Arizona, like many other areas in the United States, has a problem with illegal drug use and criminals who consistently get convicted of drug-related crimes. Unfortunately, criminals continue to get in trouble for using opioids because they become addicted and don’t know how to handle the problem. As a result, the criminal justice system is saturated and the jails can’t handle the convictions coming in.

One solution to the drug problem in Arizona is to fight the issue at its core. To reduce the number of criminal drug convictions, the state must combat opioid addiction. Naltrexone is a drug used to treat opioid addiction, and if rehab centers and jails universally adopt this drug in their treatment programs, the opioid epidemic could be put to a halt.

How Naltrexone Works

Naltrexone is a monthly injectable, which makes it convenient for patients. After an opioid addicted patient abstains from opioid used for 10-14 days, the patient can receive their first injection of low-dose naltrexone. The naltrexone binds to an opioid receptor in the brain and blocks the superimposed opiate.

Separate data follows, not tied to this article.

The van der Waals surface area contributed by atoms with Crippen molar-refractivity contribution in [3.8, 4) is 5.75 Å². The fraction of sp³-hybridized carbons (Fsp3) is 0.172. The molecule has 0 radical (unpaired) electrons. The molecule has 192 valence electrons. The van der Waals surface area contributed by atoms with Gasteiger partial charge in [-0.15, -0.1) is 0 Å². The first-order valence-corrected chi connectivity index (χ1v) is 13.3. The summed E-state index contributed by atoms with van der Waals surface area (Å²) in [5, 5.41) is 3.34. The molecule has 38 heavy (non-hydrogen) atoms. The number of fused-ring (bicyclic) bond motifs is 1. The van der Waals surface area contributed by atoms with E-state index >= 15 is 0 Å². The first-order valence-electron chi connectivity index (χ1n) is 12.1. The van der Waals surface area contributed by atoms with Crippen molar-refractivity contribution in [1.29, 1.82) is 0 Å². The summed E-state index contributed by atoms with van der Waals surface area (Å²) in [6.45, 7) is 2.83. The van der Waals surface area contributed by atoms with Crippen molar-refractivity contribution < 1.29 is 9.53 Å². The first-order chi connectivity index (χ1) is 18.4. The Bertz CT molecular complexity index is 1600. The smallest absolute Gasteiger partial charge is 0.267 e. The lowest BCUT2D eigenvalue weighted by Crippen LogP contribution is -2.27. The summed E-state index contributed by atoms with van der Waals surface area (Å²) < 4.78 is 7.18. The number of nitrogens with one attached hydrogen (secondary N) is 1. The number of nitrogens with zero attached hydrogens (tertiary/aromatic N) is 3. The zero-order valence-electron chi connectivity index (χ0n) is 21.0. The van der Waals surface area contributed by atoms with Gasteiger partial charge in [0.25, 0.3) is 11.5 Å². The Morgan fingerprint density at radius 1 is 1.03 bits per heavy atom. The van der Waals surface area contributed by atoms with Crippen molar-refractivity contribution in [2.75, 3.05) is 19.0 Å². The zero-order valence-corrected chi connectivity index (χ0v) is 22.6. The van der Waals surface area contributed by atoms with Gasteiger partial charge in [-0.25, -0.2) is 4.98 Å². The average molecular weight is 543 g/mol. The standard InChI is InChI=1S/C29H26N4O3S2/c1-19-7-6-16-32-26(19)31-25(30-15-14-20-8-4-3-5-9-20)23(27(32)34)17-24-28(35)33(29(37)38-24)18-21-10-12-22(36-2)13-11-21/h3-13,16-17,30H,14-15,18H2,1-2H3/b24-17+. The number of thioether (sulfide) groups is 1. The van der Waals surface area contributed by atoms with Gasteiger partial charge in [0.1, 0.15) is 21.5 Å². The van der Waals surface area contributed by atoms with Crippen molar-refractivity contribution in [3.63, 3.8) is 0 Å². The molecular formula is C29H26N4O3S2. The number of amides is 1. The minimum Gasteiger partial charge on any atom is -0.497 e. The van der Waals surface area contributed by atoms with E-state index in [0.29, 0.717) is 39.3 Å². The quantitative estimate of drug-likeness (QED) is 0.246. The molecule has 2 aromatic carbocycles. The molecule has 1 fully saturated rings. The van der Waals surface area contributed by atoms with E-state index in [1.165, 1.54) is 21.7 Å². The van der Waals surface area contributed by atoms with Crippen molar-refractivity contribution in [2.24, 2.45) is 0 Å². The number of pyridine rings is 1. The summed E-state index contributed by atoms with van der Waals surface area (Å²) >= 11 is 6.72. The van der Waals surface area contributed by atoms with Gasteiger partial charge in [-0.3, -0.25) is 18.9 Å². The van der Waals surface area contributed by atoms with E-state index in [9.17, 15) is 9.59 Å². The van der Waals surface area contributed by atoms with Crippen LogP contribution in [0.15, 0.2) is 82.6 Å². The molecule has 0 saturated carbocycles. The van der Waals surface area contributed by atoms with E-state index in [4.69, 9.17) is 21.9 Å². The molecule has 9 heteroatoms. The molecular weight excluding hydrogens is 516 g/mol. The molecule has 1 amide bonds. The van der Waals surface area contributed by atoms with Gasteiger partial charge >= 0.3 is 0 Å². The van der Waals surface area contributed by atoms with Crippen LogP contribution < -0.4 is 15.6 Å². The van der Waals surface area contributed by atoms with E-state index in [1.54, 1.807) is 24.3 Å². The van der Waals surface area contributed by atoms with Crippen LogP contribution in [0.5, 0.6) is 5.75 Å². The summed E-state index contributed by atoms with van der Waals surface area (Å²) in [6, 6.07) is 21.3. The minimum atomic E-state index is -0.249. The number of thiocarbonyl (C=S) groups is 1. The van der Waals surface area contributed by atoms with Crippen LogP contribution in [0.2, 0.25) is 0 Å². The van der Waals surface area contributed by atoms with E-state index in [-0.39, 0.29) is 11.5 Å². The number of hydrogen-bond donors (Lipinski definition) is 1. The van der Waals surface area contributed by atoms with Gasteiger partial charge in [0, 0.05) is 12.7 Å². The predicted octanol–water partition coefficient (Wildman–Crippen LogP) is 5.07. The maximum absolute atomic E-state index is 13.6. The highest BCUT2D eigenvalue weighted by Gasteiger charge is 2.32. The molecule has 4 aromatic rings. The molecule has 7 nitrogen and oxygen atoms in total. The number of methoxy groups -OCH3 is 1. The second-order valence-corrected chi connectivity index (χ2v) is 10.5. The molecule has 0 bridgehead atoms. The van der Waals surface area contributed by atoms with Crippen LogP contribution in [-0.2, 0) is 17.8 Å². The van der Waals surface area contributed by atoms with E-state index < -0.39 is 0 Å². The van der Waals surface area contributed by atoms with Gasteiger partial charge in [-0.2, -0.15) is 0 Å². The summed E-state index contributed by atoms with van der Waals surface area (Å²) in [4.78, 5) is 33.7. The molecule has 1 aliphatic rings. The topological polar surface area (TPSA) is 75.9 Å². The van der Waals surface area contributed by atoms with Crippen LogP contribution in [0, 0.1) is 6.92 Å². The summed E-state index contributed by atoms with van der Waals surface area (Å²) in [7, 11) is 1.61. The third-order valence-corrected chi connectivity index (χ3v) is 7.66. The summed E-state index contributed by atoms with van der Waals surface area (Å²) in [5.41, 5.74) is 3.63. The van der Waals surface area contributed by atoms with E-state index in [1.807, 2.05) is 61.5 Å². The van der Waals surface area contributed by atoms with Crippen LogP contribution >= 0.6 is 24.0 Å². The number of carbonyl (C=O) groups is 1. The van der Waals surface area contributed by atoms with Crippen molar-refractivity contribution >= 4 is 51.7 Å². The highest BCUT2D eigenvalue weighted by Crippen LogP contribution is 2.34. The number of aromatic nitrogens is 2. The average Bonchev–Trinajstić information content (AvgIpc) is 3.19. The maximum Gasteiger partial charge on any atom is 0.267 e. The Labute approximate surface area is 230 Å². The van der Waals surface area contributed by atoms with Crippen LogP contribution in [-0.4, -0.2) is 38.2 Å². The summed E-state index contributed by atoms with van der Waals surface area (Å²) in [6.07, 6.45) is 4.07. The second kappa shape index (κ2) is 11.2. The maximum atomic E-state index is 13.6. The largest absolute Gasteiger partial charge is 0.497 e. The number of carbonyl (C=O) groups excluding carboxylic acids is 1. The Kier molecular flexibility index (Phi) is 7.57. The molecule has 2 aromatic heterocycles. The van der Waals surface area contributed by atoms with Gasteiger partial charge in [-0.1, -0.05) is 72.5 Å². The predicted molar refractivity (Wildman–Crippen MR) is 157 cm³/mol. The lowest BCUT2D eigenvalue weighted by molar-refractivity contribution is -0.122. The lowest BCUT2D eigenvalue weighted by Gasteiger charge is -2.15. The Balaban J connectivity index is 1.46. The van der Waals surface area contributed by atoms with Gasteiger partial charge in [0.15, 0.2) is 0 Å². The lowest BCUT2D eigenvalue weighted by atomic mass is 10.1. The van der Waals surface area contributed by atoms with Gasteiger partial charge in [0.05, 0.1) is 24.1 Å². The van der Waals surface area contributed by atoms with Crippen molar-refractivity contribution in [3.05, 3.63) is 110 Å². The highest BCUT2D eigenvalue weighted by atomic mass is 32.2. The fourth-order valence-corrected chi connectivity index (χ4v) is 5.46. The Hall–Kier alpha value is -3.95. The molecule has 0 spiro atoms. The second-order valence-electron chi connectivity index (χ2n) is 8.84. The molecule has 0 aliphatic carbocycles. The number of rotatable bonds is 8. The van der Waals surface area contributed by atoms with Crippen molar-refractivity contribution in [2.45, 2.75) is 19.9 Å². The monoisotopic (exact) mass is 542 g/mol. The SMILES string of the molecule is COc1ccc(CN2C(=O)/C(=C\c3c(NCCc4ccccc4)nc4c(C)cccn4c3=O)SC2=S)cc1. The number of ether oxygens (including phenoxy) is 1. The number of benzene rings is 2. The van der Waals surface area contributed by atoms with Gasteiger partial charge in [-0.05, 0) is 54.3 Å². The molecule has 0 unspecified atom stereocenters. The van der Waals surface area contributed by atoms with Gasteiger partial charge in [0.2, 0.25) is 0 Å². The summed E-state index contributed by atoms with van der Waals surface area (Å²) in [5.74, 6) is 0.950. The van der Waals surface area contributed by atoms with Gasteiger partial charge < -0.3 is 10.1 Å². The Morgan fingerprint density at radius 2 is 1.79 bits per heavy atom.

Because of this 30-day dose injectable, a patient will feel no effect if they use opioids during their treatment. 

Having Empathy for Criminals

Many people may not want to give inmates convicted of illegal drug use the naltrexone treatment because they don’t think they deserve help. However, it’s important for the public to have empathy for these suffering individuals and understand how awful addiction can be. If we have a potential cure for opioid addiction, we should do our best to use it on anyone willing to try it out.

Although naltrexone won’t necessarily stop criminals from taking opioids when they’re no longer in treatment, it can give them the chance to get out of the cycle of addiction, which is often the hardest part. If they can take naltrexone and experience the lack of side effects from opioids, they may regain an understanding of life’s value outside of jail and outside of the illegal drug market. 

As a grad student in criminology, my research on the criminal drug problem in Arizona has been fascinating. I know it’ll take a lot of time, money, and effort for the country to combat the illegal drug issue once and for all, but if we work together, I know we can help fight addiction and clear out our jails and prisons.

Angie Edwards

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